Artist’s illustration of sunlight triggering potassium ion doped into perovskite solar cells, eliminating defects and improving the solar cell’s efficiency and stability.
- New research takes thin-film solar technology a step closer to commercialisation
- Research reveals how sunlight triggers a ‘healing process’ of defects in potassium-doped perovskite solar cells
An international team of researchers has brought a new generation of solar cells a step closer to commercialisation, by showing how sunlight can trigger a ‘healing process’ in the cells to improve their efficiency and stability.
The new research – led by Swinburne in collaboration with Wuhan University of Technology in China, the University of Melbourne, and the University of Adelaide – shows how ‘doping’ the cells with a performance enhancing chemical, that is triggered by sunlight, improves their stability, making them a better prospect for commercialisation.
The new type of solar cells, known as perovskite solar cells, are already more efficient than current commercially available solar cell technologies, but they have some issues that are limiting their broad use.
The crystals that make up the cells have defects, known as traps, which lowers their efficiency and they also suffer from instability in sunlight, a big problem for a solar cell.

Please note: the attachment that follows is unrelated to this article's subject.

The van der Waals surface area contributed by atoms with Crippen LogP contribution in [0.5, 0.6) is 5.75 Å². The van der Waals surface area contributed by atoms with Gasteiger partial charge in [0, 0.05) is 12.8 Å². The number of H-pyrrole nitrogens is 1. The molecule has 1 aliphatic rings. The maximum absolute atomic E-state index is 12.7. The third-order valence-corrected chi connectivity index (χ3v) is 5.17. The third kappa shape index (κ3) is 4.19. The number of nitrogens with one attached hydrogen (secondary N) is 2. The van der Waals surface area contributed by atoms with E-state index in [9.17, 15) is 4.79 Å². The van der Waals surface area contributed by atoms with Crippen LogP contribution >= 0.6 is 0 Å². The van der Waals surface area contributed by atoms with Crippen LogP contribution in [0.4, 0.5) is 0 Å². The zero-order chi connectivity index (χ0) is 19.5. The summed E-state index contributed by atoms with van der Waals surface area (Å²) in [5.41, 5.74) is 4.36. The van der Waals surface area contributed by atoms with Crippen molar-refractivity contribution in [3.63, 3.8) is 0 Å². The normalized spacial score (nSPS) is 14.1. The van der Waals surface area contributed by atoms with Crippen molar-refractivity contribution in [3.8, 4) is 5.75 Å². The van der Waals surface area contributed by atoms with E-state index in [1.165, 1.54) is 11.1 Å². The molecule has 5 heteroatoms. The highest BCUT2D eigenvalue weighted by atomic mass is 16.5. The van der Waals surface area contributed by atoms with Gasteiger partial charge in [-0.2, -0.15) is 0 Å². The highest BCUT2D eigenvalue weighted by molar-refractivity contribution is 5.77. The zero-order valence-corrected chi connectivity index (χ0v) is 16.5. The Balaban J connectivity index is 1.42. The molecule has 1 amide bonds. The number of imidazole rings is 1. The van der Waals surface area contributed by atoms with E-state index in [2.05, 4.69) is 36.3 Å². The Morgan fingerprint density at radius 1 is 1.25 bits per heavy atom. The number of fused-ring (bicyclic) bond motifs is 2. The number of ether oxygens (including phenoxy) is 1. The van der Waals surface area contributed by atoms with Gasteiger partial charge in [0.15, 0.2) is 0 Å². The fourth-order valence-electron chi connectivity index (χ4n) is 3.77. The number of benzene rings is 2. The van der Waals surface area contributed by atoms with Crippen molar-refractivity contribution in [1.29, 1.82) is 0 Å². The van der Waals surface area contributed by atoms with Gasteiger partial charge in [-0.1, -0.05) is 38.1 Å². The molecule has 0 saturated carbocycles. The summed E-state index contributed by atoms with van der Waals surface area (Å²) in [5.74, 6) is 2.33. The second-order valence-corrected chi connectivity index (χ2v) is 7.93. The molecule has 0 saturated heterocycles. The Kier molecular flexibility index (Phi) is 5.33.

Scientists have overcome these issues by ‘doping’ the solar cells with potassium to enhance their performance. Scientists knew the doping worked, but until now they didn’t know how or why.
This new research shows how this ‘doping’ allows sunlight to trigger a healing process, getting rid of the defects and also improving the stability of the cells.
“Sunlight becomes a trigger for the positive formation of potassium bromide-like compounds, eliminating the interface traps and stabilising the mobile ions, thus resulting in improved power conversion efficiency,” says author Dr Weijian Chen, an early career researcher at Swinburne.
“This research contributes to the rationalisation of the improved performance and guides future design protocol of better solar cells.” Dr Xiaoming Wen, senior research fellow at Swinburne, adds.
“The demonstrated solar cell characterisation methods are at the cutting edge, and will help our industry partners develop a new protocol for commercial perovskite solar cells.” Director of Swinburne’s newly founded Centre of Translational Atomaterials (CTAM), Professor Baohua Jia, says.
The research is published in Advanced Energy Materials and has been funded by the Australian Research Council under its Discovery Project program.